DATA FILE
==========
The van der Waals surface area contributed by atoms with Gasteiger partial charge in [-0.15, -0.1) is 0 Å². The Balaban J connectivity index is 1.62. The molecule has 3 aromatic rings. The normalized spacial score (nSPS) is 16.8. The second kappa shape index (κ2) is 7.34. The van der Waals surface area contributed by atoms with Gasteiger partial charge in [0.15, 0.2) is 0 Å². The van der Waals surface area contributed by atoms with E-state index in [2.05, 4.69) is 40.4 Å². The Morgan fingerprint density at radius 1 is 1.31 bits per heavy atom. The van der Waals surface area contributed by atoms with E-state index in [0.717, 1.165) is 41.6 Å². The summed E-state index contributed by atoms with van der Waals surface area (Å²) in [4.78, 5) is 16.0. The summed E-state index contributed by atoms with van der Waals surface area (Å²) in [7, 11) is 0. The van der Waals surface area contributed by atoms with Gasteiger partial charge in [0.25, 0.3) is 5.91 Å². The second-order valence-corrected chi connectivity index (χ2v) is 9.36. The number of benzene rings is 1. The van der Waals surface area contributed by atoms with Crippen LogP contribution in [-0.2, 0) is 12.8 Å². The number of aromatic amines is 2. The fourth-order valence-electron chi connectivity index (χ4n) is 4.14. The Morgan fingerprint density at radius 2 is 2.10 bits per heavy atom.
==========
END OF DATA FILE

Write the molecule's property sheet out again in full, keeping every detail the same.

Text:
The van der Waals surface area contributed by atoms with Gasteiger partial charge in [-0.15, -0.1) is 0 Å². The Balaban J connectivity index is 1.62. The molecule has 3 aromatic rings. The normalized spacial score (nSPS) is 16.8. The second kappa shape index (κ2) is 7.34. The van der Waals surface area contributed by atoms with Gasteiger partial charge in [0.15, 0.2) is 0 Å². The van der Waals surface area contributed by atoms with E-state index in [2.05, 4.69) is 40.4 Å². The Morgan fingerprint density at radius 1 is 1.31 bits per heavy atom. The van der Waals surface area contributed by atoms with E-state index in [0.717, 1.165) is 41.6 Å². The summed E-state index contributed by atoms with van der Waals surface area (Å²) in [4.78, 5) is 16.0. The summed E-state index contributed by atoms with van der Waals surface area (Å²) in [7, 11) is 0. The van der Waals surface area contributed by atoms with Gasteiger partial charge in [0.25, 0.3) is 5.91 Å². The second-order valence-corrected chi connectivity index (χ2v) is 9.36. The number of benzene rings is 1. The van der Waals surface area contributed by atoms with Crippen LogP contribution in [-0.2, 0) is 12.8 Å². The number of aromatic amines is 2. The fourth-order valence-electron chi connectivity index (χ4n) is 4.14. The Morgan fingerprint density at radius 2 is 2.10 bits per heavy atom.